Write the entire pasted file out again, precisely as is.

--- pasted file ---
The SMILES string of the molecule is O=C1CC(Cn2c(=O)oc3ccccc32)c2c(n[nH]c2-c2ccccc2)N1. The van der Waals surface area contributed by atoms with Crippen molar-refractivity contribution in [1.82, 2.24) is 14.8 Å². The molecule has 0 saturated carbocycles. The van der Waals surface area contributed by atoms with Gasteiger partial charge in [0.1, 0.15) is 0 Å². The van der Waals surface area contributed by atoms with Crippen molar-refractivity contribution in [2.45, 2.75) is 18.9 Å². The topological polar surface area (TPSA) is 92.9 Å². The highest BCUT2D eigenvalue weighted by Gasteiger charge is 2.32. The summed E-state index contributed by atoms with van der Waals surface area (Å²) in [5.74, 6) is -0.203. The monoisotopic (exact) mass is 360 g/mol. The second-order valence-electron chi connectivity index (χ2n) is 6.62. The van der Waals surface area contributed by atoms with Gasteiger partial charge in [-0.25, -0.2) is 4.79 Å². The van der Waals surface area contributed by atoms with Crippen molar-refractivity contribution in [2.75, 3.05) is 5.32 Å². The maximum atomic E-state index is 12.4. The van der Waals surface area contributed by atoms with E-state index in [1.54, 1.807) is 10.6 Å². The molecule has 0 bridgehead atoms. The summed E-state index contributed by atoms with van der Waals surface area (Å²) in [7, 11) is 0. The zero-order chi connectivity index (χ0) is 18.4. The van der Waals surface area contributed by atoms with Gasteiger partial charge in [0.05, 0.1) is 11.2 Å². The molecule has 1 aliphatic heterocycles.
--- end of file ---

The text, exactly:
The SMILES string of the molecule is O=C1CC(Cn2c(=O)oc3ccccc32)c2c(n[nH]c2-c2ccccc2)N1. The van der Waals surface area contributed by atoms with Crippen molar-refractivity contribution in [1.82, 2.24) is 14.8 Å². The molecule has 0 saturated carbocycles. The van der Waals surface area contributed by atoms with Gasteiger partial charge in [0.1, 0.15) is 0 Å². The van der Waals surface area contributed by atoms with Crippen molar-refractivity contribution in [2.45, 2.75) is 18.9 Å². The topological polar surface area (TPSA) is 92.9 Å². The highest BCUT2D eigenvalue weighted by Gasteiger charge is 2.32. The summed E-state index contributed by atoms with van der Waals surface area (Å²) in [5.74, 6) is -0.203. The monoisotopic (exact) mass is 360 g/mol. The second-order valence-electron chi connectivity index (χ2n) is 6.62. The van der Waals surface area contributed by atoms with Gasteiger partial charge in [-0.25, -0.2) is 4.79 Å². The van der Waals surface area contributed by atoms with Crippen molar-refractivity contribution in [2.75, 3.05) is 5.32 Å². The maximum atomic E-state index is 12.4. The van der Waals surface area contributed by atoms with E-state index in [1.54, 1.807) is 10.6 Å². The molecule has 0 bridgehead atoms. The summed E-state index contributed by atoms with van der Waals surface area (Å²) in [7, 11) is 0. The zero-order chi connectivity index (χ0) is 18.4. The van der Waals surface area contributed by atoms with Gasteiger partial charge in [0.05, 0.1) is 11.2 Å². The molecule has 1 aliphatic heterocycles.